Monday, March 24, 2014

Indian Dance Forms 3: Kathakali


The word Katha means a story, anecdote or a narrative. Thus Kathakali means a story play or a dance drama. Rooted in the soil of Kerala, Kathakali is primarily a dance drama form and is extremely colourful with billowing costumes, flowing scarves, ornaments and crowns. The dancers use a specific type of symbolic makeup to portray various roles which are character-types rather than individual characters. Various qualities, human, godlike, demoniacal are well-depicted through fantastic make-up and costumes.The world of Kathakali revolves around noble, heroes and demons locked in battle, with truth triumphing over untruth, and good over evil. The themes are drawn from the two epics, the Mahabharata and the Ramayana, as well as the Puranas.

Kathalkali – recreating the legends & mythology
Basic features
The minute movements of the face, eyebrows and eyeballs, cheeks, the nose and the chin are minutely worked out and various emotions are registered in a flash by each individual actor-dancer. The roles of women are generally played by men, though of late, women are entering the arena.The pure dance element in Kathakali is limited to kalasams, decorative dance movements alternating with an expressional passage where the actor impersonates a character, in tune with the libretto (The text of a dramatic musical work, such as an opera) sung by the musician. A cylindrical drum called chenda, another horizontally held drum (maddalam), cymbals and a gong form the musical accompaniment, with two vocalists rendering the songs.
The dance is rugged and expansive, the music shrill and piercing, the emotional representation rambling and exaggerated. The costumes, head dresses and ornaments combine with the make-up to impart Kathakali a rather weird and fantastic aspect.
The most outstanding feature of Kathakali is its dramatic quality, even though the characters never speak. It is accompanied by musical compositions, involving dialogues, narration and continuity. It employs the lexicon of a highly developed hand-gesture language which enhances the facial expressions and unfolds the text of the drama.
The language of the eyes or the Nayanabhinaya assumes a vitally important role in Kathakali. This dance uses the different parts of the eyes - the eyebrows, eyelids, the eyeballs, the iris and the pupil to the highest degree of eye expression.
Costumes and ornaments

In Kathakali, the make-up is very elaborate and intricate, and each character has a set mode which is strictly observed. Colours like red, green, black, and yellow predominate in Kathakali make-up. Each colour has its own significance and a direct bearing on the characters. This is based on the concept of three gunas(virtues/attributes), namely satvikrajasik and tamasik.The symbolism rigidly adhered to in case of make-up and headgears is also carried out in the costume colours worn by the various characters. Pacha Vesham (green make-up) signifies the portrayal of a noble or a divine character, e.g. Lord Rama.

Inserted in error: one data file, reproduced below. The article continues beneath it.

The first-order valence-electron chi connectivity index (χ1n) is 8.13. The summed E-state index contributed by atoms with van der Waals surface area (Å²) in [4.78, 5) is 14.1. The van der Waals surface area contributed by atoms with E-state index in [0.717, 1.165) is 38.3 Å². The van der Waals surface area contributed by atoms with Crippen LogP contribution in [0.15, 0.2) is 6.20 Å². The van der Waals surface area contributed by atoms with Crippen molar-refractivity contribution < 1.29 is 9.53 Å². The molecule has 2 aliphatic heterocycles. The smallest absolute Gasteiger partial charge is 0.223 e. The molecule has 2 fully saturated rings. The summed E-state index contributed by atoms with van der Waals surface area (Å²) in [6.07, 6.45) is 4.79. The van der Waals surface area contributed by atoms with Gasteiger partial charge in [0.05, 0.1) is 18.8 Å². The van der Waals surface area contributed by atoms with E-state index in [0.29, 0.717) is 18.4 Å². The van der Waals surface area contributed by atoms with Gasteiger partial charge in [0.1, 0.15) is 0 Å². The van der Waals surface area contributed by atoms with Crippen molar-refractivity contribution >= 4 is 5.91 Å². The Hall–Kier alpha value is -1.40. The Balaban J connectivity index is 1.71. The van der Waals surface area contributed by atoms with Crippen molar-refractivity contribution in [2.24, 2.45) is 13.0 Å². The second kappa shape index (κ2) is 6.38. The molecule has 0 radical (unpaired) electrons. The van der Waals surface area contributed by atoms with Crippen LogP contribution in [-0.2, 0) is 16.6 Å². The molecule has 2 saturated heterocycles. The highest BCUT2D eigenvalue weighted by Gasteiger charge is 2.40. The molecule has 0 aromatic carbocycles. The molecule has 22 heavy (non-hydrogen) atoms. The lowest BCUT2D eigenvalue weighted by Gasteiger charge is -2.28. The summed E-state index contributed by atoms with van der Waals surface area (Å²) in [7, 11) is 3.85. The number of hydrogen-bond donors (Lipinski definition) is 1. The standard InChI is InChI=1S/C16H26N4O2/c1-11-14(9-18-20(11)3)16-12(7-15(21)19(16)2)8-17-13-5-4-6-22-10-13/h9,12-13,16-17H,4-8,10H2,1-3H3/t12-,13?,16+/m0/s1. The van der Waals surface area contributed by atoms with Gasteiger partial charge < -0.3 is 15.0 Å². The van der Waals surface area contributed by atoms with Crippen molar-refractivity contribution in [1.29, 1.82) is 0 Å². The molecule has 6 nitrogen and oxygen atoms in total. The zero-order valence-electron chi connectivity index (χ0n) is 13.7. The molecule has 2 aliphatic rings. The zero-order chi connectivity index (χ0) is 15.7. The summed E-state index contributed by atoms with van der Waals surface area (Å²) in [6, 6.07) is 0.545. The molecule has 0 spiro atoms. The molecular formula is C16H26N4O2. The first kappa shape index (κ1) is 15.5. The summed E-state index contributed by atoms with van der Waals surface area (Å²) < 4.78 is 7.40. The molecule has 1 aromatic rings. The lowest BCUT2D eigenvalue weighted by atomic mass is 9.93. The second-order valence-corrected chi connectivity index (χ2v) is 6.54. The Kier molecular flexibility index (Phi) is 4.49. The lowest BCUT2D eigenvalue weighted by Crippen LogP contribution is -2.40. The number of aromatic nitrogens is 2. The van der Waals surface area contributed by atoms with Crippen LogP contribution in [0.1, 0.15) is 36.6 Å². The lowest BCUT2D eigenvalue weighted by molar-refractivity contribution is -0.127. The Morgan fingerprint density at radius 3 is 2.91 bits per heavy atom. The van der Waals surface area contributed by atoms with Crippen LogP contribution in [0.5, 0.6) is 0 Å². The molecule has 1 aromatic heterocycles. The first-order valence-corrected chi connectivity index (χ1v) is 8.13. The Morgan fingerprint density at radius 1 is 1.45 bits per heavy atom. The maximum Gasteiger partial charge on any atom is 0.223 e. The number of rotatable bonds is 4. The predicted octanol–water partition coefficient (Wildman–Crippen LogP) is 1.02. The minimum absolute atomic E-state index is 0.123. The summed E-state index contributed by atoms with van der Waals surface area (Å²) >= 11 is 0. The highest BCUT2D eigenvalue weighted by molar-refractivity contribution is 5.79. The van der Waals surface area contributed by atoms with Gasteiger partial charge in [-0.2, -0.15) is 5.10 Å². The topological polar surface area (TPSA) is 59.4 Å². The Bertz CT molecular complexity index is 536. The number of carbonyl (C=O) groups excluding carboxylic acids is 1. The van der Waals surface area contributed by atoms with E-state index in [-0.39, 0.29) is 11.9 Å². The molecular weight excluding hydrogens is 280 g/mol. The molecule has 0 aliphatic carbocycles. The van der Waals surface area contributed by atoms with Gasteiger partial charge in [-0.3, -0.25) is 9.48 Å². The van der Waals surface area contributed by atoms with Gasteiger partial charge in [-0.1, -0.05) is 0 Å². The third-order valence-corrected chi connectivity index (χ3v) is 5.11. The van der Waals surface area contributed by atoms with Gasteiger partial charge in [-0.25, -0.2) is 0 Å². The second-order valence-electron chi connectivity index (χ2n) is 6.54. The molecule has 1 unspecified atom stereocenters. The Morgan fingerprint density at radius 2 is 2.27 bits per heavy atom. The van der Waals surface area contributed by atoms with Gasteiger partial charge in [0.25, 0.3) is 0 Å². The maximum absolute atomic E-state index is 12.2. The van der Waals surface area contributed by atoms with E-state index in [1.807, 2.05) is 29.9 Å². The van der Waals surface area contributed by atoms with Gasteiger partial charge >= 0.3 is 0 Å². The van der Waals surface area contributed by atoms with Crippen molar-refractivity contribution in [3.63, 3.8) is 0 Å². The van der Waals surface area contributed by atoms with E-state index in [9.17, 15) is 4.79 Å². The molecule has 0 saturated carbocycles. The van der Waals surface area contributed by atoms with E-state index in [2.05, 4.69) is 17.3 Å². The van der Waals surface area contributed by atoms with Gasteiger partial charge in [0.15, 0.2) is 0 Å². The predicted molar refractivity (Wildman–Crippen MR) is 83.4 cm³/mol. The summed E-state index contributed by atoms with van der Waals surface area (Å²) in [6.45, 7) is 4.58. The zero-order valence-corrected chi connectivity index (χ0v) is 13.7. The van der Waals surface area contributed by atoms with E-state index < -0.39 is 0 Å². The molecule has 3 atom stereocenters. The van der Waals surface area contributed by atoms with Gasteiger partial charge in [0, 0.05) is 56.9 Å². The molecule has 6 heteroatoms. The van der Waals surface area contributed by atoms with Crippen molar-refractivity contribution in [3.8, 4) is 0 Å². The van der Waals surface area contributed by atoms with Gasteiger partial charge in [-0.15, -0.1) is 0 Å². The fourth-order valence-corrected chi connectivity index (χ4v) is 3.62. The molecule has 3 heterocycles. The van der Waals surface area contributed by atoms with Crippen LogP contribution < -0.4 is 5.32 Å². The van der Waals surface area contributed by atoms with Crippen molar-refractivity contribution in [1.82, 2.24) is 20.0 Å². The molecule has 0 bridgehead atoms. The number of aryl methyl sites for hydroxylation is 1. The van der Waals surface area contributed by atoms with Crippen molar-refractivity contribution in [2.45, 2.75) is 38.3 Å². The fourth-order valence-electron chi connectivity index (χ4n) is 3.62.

The Pacha characters usually wear purple, blue or yellow robes. Chuvanna Thadi (red beards) is given to excessively evil characters.The red-beards wear a red jacket. Vella Thadi (white beard) is given to a superhuman like Hanuman. The white-beards wear a white jacket. The scarves which hang down on either side of the body follow the colour patterns set by the make-up. Kathi Vesham (green make-up with streaks of red on the cheeks.) is given to character of high birth who are tainted with evil, e.g. Ravana.Kari Vesham (black make-up) is used to depict she-demons. Lastly Karutha Thadi (black beard) signifies the character of a forest dweller or a hunter.

The lower half of the costume of Kathakali dancer is common to all except in case of the Minukku Vesham(bright yellow make-up) which is used to define the character of a woman or an ascetic.

An attempt is made to enlarge the size of the actors’ proportions by using heavily plaited, voluminous skirts. Strangely enough one is likely to find a lithe, slim and well-trained body, beneath this awe-inspiring make-up, huge headgear and gorgeous costumes.

By and large, the male characters wear dark full-sleeved jackets with coloured (or white) bulging, long skirts. Lengths of white cloth are thrown over the shoulders. The female characters wear their hair in a knot above their forehead veiled with an ornamented scarf that falls over their red jackets, coupled with a white sari covering the lower half of the body.

Kathakali is the most vibrant and the most intricate one among the masked dance forms in India. In Kathakalithe mask of the dancer is not a separate item to be placed on the face of the dancer, as in Chhau. It is prepared by painting it on the face painstakingly, layer by layer with a range of colours, each symbolising characters, virtues and vices - good, bad, evil, woman, hunter, god, demon, snake or monkey. The huge colourful masks are made of wood. Beards of diverse shades and lengths and white beard-like frames are stuck to the dancers’ faces. The lips of the dancers are painted a powdery pink. It takes about 10-12 hours for the make-up to be completed.

The eyes of all the characters are reddened by the application of the juice of a flower, which causes mild irritation, leading to reddening. This red tinge gives them prominence. The bright red eyes suit the various moods of the characters and the colour schemes of the clothes and masks. The ornaments include loads of necklaces, bracelets, earrings, chin-caps, bangles, armbands, gilt breast-plates and bunches of tiny bells strung round the ankles.The evil characters also sport talons (big claw like nails) to depict their vicious nature.

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